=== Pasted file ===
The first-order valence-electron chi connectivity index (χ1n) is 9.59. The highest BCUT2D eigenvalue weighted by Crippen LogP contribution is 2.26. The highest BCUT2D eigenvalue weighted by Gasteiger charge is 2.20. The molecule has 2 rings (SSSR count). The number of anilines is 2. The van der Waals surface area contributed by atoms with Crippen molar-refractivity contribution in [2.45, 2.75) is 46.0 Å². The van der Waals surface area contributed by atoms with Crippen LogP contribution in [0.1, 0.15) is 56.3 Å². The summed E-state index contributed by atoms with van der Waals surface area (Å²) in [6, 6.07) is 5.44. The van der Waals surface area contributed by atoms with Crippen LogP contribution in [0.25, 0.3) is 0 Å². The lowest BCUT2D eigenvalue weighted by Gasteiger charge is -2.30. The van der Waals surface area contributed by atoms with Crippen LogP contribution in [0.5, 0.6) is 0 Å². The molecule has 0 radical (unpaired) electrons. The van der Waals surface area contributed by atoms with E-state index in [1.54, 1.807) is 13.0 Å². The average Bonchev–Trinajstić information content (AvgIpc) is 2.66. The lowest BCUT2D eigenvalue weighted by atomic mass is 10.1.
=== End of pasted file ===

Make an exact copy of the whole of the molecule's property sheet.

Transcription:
The first-order valence-electron chi connectivity index (χ1n) is 9.59. The highest BCUT2D eigenvalue weighted by Crippen LogP contribution is 2.26. The highest BCUT2D eigenvalue weighted by Gasteiger charge is 2.20. The molecule has 2 rings (SSSR count). The number of anilines is 2. The van der Waals surface area contributed by atoms with Crippen molar-refractivity contribution in [2.45, 2.75) is 46.0 Å². The van der Waals surface area contributed by atoms with Crippen LogP contribution in [0.1, 0.15) is 56.3 Å². The summed E-state index contributed by atoms with van der Waals surface area (Å²) in [6, 6.07) is 5.44. The van der Waals surface area contributed by atoms with Crippen LogP contribution in [0.25, 0.3) is 0 Å². The lowest BCUT2D eigenvalue weighted by Gasteiger charge is -2.30. The van der Waals surface area contributed by atoms with Crippen LogP contribution in [0.5, 0.6) is 0 Å². The molecule has 0 radical (unpaired) electrons. The van der Waals surface area contributed by atoms with E-state index in [1.54, 1.807) is 13.0 Å². The average Bonchev–Trinajstić information content (AvgIpc) is 2.66. The lowest BCUT2D eigenvalue weighted by atomic mass is 10.1.